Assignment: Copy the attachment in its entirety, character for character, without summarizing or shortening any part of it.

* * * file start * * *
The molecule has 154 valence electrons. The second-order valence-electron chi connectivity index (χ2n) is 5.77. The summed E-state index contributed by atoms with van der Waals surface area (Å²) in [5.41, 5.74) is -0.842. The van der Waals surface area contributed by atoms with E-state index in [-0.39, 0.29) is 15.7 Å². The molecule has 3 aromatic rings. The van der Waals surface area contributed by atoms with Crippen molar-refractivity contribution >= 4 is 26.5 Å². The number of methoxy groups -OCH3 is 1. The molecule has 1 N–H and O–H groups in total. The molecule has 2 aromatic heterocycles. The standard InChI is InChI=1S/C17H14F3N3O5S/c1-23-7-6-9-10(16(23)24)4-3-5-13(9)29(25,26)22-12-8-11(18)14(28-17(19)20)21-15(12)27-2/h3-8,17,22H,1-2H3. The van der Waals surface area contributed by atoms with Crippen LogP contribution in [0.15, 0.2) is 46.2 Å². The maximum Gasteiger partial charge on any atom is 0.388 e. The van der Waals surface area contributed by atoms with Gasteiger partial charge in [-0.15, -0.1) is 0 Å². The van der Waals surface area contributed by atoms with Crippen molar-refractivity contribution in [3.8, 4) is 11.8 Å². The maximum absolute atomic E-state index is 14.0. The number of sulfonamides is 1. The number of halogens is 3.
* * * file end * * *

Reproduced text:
The molecule has 154 valence electrons. The second-order valence-electron chi connectivity index (χ2n) is 5.77. The summed E-state index contributed by atoms with van der Waals surface area (Å²) in [5.41, 5.74) is -0.842. The van der Waals surface area contributed by atoms with E-state index in [-0.39, 0.29) is 15.7 Å². The molecule has 3 aromatic rings. The van der Waals surface area contributed by atoms with Crippen molar-refractivity contribution >= 4 is 26.5 Å². The number of methoxy groups -OCH3 is 1. The molecule has 1 N–H and O–H groups in total. The molecule has 2 aromatic heterocycles. The standard InChI is InChI=1S/C17H14F3N3O5S/c1-23-7-6-9-10(16(23)24)4-3-5-13(9)29(25,26)22-12-8-11(18)14(28-17(19)20)21-15(12)27-2/h3-8,17,22H,1-2H3. The van der Waals surface area contributed by atoms with Crippen LogP contribution in [0.15, 0.2) is 46.2 Å². The maximum Gasteiger partial charge on any atom is 0.388 e. The van der Waals surface area contributed by atoms with Gasteiger partial charge in [-0.15, -0.1) is 0 Å². The van der Waals surface area contributed by atoms with Crippen molar-refractivity contribution in [3.8, 4) is 11.8 Å². The maximum absolute atomic E-state index is 14.0. The number of sulfonamides is 1. The number of halogens is 3.